▶️Theme Intro | Secondary Use of Healthcare Data
Unlocking the Potential of Healthcare Data:
Improving Care, Empowering Patients, and Driving Innovation.
In this week’s episode of the theme intro series, we dive deeper into the world of healthcare data, and more specifically its secondary use, the practice of utilizing patient health information, beyond its primary purpose, to improve care delivery, enhance patient experiences, and drive better outcomes, encompassing various data sources such as electronic health records (EHRs), medical imaging, and patient-generated data.
In recent years, the amount of data generated in the healthcare sector has grown exponentially. Due to this exponential growth, advances in technology, and a greater focus on evidence-based medicine, the demand for secondary use of healthcare data is currently growing.
Patients and healthcare providers are increasingly recognizing the potential benefits of secondary use of healthcare data.
By harnessing patient data, healthcare providers can gain a holistic view of a patient’s health history, leading to better diagnoses, treatment plans, and care coordination.
By leveraging patient-generated data, individuals can actively participate in their care, make informed decisions, and monitor their health.
However, several significant barriers still hinder the implementation of secondary use of healthcare data. Privacy and data security concerns are significant challenges, as patients rightfully demand protection for their sensitive information.
Another key challenge is the fragmented nature of healthcare data, the lack of interoperability and standardization across the healthcare system. Integrating data from disparate sources and ensuring seamless data exchange remains a technical challenge.
The topics presented to the participants of Hack Healthcare aim each at reducing some of these barriers:
1. Roche will aim to assemble a realistic picture of current and future demand for ophthalmological treatments, maximize current capacity, and start growing the treatment capacity to meet future demand.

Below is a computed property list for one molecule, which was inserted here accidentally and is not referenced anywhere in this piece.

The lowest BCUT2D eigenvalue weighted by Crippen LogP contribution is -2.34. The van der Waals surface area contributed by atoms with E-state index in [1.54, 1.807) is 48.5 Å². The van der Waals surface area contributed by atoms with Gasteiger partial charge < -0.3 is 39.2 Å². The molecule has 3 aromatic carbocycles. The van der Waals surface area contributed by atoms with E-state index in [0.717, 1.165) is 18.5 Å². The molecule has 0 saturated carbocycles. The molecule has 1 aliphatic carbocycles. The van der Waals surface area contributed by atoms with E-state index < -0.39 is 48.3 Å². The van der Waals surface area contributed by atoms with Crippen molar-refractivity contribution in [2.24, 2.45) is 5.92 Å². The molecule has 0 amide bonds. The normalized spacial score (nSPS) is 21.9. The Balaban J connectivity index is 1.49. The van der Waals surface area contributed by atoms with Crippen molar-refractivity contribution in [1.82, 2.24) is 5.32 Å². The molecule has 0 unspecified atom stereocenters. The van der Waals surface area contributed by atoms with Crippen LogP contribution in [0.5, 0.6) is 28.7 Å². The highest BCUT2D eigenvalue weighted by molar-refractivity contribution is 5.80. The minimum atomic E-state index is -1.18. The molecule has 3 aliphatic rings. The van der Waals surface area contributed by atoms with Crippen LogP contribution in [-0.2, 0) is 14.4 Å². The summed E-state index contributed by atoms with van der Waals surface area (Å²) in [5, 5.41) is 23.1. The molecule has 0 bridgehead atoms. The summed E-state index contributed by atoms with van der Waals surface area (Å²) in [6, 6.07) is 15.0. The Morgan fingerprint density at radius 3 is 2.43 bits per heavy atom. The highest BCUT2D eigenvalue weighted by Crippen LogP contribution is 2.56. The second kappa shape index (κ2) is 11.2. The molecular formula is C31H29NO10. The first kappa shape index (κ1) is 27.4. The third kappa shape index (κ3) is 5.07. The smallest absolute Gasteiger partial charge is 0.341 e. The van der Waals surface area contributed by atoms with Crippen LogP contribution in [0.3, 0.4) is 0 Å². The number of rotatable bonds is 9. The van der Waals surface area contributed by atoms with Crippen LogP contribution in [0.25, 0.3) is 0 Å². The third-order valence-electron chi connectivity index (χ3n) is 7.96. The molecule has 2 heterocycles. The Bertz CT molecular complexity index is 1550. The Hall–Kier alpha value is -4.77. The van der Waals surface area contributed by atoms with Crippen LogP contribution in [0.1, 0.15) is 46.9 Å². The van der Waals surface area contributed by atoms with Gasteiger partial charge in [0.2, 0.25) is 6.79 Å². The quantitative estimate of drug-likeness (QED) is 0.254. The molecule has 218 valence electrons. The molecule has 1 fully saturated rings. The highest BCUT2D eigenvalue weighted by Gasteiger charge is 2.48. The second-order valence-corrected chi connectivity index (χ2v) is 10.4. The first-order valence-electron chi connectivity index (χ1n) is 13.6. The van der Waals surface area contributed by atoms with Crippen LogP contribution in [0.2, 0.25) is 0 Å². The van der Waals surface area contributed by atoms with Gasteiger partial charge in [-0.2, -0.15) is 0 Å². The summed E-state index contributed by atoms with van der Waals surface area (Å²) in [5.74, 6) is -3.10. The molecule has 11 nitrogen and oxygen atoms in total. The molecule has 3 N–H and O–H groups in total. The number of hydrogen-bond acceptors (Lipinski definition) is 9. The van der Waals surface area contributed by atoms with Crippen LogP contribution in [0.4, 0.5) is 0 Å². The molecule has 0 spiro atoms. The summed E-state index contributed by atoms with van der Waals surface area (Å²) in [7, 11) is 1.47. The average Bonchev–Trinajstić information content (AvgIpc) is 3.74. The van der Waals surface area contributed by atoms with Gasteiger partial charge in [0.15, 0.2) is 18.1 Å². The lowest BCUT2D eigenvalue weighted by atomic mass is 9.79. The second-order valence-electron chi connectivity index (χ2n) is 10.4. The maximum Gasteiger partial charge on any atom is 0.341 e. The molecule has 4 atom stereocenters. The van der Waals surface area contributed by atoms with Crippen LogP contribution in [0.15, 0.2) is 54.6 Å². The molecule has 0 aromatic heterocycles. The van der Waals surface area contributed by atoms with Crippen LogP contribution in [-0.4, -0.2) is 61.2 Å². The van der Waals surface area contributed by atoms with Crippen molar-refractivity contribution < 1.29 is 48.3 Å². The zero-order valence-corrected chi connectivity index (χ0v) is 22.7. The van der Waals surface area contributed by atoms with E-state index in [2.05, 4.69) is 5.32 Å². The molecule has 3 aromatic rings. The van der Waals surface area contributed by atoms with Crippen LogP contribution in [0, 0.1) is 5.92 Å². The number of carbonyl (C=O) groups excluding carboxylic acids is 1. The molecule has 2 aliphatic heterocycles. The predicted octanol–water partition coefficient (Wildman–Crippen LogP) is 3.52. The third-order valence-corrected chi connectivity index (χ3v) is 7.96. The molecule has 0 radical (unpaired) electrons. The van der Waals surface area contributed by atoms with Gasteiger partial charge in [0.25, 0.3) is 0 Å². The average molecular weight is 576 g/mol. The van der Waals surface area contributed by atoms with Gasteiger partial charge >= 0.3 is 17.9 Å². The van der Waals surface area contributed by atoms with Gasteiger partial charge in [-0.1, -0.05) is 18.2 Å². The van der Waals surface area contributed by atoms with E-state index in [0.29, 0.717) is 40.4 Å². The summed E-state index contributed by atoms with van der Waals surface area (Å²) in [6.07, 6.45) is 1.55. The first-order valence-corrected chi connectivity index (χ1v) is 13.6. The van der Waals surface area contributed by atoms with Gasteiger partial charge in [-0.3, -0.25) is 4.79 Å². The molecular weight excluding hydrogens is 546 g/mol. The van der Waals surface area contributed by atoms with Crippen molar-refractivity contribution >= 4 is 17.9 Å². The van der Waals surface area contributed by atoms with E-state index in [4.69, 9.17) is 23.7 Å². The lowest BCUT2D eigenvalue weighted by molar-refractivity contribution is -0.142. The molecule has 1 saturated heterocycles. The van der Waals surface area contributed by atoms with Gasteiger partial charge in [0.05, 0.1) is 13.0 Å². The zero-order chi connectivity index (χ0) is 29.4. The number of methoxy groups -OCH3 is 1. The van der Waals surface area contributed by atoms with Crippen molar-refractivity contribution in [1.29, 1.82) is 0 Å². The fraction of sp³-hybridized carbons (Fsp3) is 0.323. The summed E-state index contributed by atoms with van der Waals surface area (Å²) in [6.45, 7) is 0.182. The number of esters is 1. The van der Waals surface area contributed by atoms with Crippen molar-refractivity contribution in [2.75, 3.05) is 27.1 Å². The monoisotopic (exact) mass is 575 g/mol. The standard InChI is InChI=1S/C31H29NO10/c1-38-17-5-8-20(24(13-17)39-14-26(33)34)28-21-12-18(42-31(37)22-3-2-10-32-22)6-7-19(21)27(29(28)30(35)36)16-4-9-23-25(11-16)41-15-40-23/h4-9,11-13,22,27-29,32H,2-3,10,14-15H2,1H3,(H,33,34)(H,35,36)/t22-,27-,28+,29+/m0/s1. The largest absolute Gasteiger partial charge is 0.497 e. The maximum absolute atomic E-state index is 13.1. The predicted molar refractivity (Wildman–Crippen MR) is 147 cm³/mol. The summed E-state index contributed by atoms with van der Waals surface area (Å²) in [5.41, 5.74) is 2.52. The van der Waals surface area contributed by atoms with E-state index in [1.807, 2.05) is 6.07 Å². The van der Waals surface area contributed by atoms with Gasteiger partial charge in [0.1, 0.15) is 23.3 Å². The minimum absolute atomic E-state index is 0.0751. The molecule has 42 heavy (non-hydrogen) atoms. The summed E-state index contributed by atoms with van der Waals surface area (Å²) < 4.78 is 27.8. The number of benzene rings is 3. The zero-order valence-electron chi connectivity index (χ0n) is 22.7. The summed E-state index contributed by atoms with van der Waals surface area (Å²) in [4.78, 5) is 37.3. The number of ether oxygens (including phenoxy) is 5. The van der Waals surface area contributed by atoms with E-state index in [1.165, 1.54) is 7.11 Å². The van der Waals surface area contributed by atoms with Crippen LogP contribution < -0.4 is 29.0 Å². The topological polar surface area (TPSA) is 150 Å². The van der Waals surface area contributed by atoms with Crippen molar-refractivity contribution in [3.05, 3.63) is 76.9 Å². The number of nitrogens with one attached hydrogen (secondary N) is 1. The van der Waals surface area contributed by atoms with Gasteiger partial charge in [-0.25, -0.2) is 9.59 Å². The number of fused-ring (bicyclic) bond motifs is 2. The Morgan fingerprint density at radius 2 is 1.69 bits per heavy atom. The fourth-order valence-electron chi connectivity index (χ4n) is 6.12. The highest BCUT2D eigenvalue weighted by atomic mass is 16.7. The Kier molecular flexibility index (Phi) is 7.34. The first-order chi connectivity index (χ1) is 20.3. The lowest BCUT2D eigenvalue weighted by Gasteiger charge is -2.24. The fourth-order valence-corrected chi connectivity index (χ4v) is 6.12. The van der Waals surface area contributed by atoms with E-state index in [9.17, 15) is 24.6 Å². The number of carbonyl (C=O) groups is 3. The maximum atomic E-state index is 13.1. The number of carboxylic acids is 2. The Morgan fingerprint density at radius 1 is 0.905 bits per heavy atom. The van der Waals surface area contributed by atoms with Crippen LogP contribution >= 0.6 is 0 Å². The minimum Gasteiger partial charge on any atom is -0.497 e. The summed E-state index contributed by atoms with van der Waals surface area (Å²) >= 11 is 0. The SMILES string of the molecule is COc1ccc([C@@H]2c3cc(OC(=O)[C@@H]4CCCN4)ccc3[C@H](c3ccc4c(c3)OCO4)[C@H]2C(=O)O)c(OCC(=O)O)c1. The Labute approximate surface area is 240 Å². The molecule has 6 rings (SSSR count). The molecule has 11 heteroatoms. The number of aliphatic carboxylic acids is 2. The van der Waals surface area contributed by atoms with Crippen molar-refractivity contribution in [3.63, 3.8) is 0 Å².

2. The Belgian Health Data Agency will target the empowerment of data-hungry patients to get an overview of all sources of their own healthcare data
3. Esperity will focus on capturing quality of life data across multiple therapeutic areas, link them to clinical outcomes, and provide policymakers with a more comprehensive picture of effectiveness of new technology, interventions or medicines
4. The European Association for the Study of Obesity will explore how to leverage hospital electronic medical records to effectively document the data gathered for each individual obesity patient, help them understand how to use the data to guide, or to better follow, their own journey, and to trigger them to share their data for the benefit of others
The potential benefits of removing or reducing these barriers are enormous.
Patients gain greater control over their health by actively participating in shared decision-making processes. Empowered with access to their own health information, individuals can play a more informed role in managing their well-being and engaging in preventive care. This patient-centric approach fosters trust, strengthens the patient-provider relationship, and ultimately leads to improved health outcomes.
The secondary use of healthcare data offers therefore enormous potential to transform patient care and drive innovation in the healthcare industry and by addressing barriers which block its full implementation, we can unlock the full potential of healthcare data and transform patient experiences, improve outcomes, and enhance the overall healthcare ecosystem.